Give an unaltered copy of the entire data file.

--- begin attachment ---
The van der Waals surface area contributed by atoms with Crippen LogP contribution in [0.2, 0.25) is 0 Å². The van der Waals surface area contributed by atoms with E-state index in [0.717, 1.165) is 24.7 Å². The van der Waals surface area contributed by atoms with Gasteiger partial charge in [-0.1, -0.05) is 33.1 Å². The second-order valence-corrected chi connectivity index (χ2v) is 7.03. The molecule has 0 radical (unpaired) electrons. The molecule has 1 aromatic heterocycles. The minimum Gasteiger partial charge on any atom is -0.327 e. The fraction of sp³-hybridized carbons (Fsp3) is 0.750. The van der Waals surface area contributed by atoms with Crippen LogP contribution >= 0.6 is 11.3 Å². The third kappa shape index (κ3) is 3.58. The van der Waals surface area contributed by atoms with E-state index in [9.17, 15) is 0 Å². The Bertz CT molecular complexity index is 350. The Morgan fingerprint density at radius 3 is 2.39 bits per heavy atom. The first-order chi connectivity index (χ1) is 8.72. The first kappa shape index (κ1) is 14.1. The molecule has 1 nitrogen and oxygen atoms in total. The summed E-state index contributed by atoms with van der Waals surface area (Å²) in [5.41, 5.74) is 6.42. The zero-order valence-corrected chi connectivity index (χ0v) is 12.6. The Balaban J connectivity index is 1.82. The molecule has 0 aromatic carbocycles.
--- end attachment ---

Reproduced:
The van der Waals surface area contributed by atoms with Crippen LogP contribution in [0.2, 0.25) is 0 Å². The van der Waals surface area contributed by atoms with E-state index in [0.717, 1.165) is 24.7 Å². The van der Waals surface area contributed by atoms with Gasteiger partial charge in [-0.1, -0.05) is 33.1 Å². The second-order valence-corrected chi connectivity index (χ2v) is 7.03. The molecule has 0 radical (unpaired) electrons. The molecule has 1 aromatic heterocycles. The minimum Gasteiger partial charge on any atom is -0.327 e. The fraction of sp³-hybridized carbons (Fsp3) is 0.750. The van der Waals surface area contributed by atoms with Crippen LogP contribution >= 0.6 is 11.3 Å². The third kappa shape index (κ3) is 3.58. The van der Waals surface area contributed by atoms with E-state index in [9.17, 15) is 0 Å². The Bertz CT molecular complexity index is 350. The Morgan fingerprint density at radius 3 is 2.39 bits per heavy atom. The first-order chi connectivity index (χ1) is 8.72. The first kappa shape index (κ1) is 14.1. The molecule has 1 nitrogen and oxygen atoms in total. The summed E-state index contributed by atoms with van der Waals surface area (Å²) in [5.41, 5.74) is 6.42. The zero-order valence-corrected chi connectivity index (χ0v) is 12.6. The Balaban J connectivity index is 1.82. The molecule has 0 aromatic carbocycles.